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It’s my job. Still too few women among senior executives


Elisabeth Borne, the Minister of Labor, October 14, 2020 (LUDOVIC MARIN / AFP)

Let the big payers lift their finger. And they are often men. Thus, 37% of companies still have fewer than two women among the ten highest paid. Another figure: women are only 20% in executive committees. But that could change. The Minister of Labor will initiate consultation with the social partners. Elisabeth Borne wants to add a new indicator to assess gender diversity in companies. This will be the share of women among senior executives.

However, other indicators already exist. There are five of them and they define the equal pay index. A score out of 100 which is now public. Not only do companies have to mention it on their site – it is not always obvious, you sometimes have to look for it – but the Ministry of Labor mentions it on its own site, but again you have to dig. This publication, which can serve or harm the reputation of a company, has been in operation since last March for the largest companies, those with more than 1,000 employees. From next March, it will be compulsory for those between 50 and 250 employees. Below, no obligation.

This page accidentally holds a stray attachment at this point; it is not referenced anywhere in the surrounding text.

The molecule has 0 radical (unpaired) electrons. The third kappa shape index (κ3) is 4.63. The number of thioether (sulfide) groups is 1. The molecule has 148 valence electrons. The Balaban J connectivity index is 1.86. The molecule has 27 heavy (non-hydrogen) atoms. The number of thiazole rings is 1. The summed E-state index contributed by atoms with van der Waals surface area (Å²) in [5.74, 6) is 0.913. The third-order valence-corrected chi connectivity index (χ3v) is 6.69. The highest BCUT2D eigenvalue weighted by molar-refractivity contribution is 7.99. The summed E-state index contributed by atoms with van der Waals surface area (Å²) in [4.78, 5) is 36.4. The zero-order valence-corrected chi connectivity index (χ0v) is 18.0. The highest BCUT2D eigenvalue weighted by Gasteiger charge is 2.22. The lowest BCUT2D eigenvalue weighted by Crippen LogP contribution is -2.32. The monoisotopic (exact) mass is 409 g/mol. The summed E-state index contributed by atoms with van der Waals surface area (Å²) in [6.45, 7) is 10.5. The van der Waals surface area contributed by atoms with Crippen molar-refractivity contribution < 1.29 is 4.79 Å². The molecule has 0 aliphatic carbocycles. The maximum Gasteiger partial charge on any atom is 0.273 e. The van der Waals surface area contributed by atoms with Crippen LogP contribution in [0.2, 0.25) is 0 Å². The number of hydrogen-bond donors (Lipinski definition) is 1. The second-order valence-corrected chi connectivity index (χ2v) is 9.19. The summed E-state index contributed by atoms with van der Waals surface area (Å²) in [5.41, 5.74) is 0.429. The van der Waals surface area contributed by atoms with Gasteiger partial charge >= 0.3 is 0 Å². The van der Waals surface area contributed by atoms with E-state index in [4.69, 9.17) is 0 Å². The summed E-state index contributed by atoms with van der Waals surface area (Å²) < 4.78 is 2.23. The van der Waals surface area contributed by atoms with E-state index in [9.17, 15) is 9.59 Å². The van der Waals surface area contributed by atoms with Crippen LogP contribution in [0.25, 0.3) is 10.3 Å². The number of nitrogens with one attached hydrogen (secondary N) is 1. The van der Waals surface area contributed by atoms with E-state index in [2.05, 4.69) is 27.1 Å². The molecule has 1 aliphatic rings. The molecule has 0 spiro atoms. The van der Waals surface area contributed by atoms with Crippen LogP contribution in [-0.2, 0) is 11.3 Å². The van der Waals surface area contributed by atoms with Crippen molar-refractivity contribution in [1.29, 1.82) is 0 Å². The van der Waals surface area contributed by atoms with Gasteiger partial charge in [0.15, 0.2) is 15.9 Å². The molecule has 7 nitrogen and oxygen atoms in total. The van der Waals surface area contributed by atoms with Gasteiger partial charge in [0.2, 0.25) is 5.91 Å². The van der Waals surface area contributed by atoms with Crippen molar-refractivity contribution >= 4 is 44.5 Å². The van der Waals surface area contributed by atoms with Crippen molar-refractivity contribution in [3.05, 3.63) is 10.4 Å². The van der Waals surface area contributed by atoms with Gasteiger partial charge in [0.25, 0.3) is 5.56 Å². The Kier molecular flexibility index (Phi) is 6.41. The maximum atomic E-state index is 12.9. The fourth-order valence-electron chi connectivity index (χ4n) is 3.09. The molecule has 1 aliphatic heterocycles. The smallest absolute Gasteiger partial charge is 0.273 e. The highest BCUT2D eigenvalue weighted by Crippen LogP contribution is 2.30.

Did this post have an effect? Probably. It is the principle of “name and shame”, ie “to name to shame”. Companies with bad ratings don’t want it to be known and are looking to correct things. The ministry points out that 19% of companies did not have the minimum score of 75 out of 100 in 2019 and that they are only 4% in 2020.

But can’t we go further? It will be necessary when we see the figures for pay inequality. According to the Les Glorieuses movement, there remains a 15.5% gap between men and women, on an equal footing. At the current rate, we would not be equal … for 100 years. In addition to this new criterion, which relates to the proportion of women leaders, an original proposal has been formulated. It is that of Delphine Rémy-Boutang, founder in particular of the agency The Bureau and Digital Women’s Day, which fights for a greater presence of women in digital professions. She calls for tax relief for companies with the highest score in the index, a 100 out of 100, and for those that meet a 50% quota for women on their boards. A reward rather than a blow of the stick.

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